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Ag Groups Seek Dicamba Stocks Order

Progressive Farmer’s Todd Neeley reported last week that “state and national associations representing soybean and cotton growers and the head of the American Farm Bureau Federation have asked EPA to issue an order to allow farmers to use existing stocks of over-the-top (OTT) dicamba herbicides after a federal court this week vacated the registrations of three of those products.”

“Some farm groups and agribusinesses said the ruling, if enforced by the federal government, risks hurting farmers financially and reducing options for fighting weeds that are increasingly developing resistance to a limited number of herbicides,” Reuters’ Tom Polansek reported.

“The groups also asked the agency to appeal the court’s decision,” Neeley wrote.

Why Registrations Were Vacated

Farm Progress’ Rachel Schutte reported last week that “the court determined EPA violated Federal Insecticide, Fungicide, Rodenticide Act rules regarding notice and comment periods for issuing the “new use” dicamba registrations in 2020. The ruling implies farmers will not have access to the popular dicamba products XtendiMax (Bayer), Enginia (BASF), and Tavium (Syngenta) for the 2024 growing season.”

“Environmental activists cheered the court for halting use of the dicamba-based herbicides, which are known to drift away and damage crops that cannot tolerate the chemical,” Polansek wrote.

Growing Season Problems

The vacated registrations are problematic for a number of reasons, Schutte reported, but the largest issue is that growers, especially in the southern United States, are nearing the growing season.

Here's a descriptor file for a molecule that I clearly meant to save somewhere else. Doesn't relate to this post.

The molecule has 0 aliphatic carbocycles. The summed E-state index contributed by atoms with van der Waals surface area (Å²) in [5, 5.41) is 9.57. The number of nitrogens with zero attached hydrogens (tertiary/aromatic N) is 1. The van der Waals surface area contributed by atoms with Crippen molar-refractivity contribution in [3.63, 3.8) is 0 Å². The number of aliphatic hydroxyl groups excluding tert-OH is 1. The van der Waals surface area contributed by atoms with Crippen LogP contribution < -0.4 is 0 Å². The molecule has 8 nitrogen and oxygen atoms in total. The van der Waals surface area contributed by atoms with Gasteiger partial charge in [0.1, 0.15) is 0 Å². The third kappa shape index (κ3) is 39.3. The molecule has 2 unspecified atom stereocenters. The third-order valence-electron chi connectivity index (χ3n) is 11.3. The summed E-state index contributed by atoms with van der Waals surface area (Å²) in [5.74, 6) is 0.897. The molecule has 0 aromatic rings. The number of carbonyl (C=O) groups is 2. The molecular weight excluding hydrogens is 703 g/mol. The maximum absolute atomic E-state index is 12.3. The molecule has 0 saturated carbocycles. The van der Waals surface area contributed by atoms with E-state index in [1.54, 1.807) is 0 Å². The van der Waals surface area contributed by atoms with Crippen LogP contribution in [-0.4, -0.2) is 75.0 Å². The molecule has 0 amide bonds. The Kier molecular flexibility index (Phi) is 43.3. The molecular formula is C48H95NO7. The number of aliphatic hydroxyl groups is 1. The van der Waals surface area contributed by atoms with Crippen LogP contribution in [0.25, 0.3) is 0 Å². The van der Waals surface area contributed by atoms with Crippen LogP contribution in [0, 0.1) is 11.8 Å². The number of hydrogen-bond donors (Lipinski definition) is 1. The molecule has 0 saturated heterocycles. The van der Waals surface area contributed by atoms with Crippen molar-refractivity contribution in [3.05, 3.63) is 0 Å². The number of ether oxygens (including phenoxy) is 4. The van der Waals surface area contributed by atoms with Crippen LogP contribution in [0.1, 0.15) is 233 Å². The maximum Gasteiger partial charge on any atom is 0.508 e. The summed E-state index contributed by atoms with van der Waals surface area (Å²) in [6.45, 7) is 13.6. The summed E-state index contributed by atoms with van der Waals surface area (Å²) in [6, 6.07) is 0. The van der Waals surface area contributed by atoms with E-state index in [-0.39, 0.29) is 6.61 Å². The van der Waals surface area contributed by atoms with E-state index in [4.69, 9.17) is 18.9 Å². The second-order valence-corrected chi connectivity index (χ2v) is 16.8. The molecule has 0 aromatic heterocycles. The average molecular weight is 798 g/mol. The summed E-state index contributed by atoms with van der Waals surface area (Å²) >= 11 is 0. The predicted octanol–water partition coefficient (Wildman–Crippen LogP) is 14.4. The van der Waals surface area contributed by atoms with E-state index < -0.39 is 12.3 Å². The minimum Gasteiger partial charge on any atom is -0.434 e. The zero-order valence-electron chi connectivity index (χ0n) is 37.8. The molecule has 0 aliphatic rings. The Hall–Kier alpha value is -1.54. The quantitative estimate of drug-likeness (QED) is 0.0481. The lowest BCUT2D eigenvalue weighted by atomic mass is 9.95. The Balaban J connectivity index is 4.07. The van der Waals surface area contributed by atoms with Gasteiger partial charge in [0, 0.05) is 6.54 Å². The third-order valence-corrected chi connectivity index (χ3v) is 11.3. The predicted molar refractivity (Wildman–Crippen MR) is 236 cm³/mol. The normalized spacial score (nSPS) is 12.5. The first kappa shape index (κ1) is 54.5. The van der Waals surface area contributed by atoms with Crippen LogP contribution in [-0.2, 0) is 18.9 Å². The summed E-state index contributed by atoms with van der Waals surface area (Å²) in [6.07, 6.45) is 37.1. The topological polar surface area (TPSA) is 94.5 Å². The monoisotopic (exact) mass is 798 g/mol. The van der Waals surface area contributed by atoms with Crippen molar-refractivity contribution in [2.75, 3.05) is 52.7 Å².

“If growers need to switch their seed and herbicide programs at this point in the season, the American Soybean Association says there are nowhere near enough alternative seeds or herbicide volumes to meet the demand,” Schutte wrote.

In addition, Polansek wrote that “supply chains will be significantly affected by the unanticipated chemistry demands on more than 40 million dicamba-tolerant soybean and cotton acres directly impacted by this order,’ BASF said.”

The ag groups that have asked the EPA for the existing stocks order also said that “dicamba is one of just four herbicides widely available and registered for post-emergence in soybeans,” Neeley wrote. “‘Importantly, for many soybean farmers in areas with high herbicide resistance pressures, dicamba is the only remaining post-emergent herbicide to which some local weed populations have not yet developed resistance. These farmers have no other effective option to protect their crops beyond dicamba.'”

Financial Problems

In addition to problems for the upcoming growing season, the vacated registrations could hurt farmers in a time when 2024 pesticide expenses are already expected to increase to the “second largest annual pesticide expense for U.S. farmers behind 2022,” Schutte reported.

“Farm Futures market analyst Jacqueline Holland adds that the extra costs to retool crop protection plans for farmers who have to eliminate dicamba will be an extra squeeze on farmgate profit margins,” Schutte wrote.

Zippy Duvall, president of the American Farm Bureau Federation, said that “‘responsible farmers that have invested in — and often taken loans out to purchase — dicamba-resistant products for the current growing season should not bear the financial burden caused by this legal dispute,'” Neeley reported.

Ryan Hanrahan is the Farm Policy News editor and social media director for the farmdoc project. He has previously worked in local news, primarily as an agriculture journalist in the American West. He is a graduate of the University of Missouri (B.S. Science & Agricultural Journalism). He can be reached at

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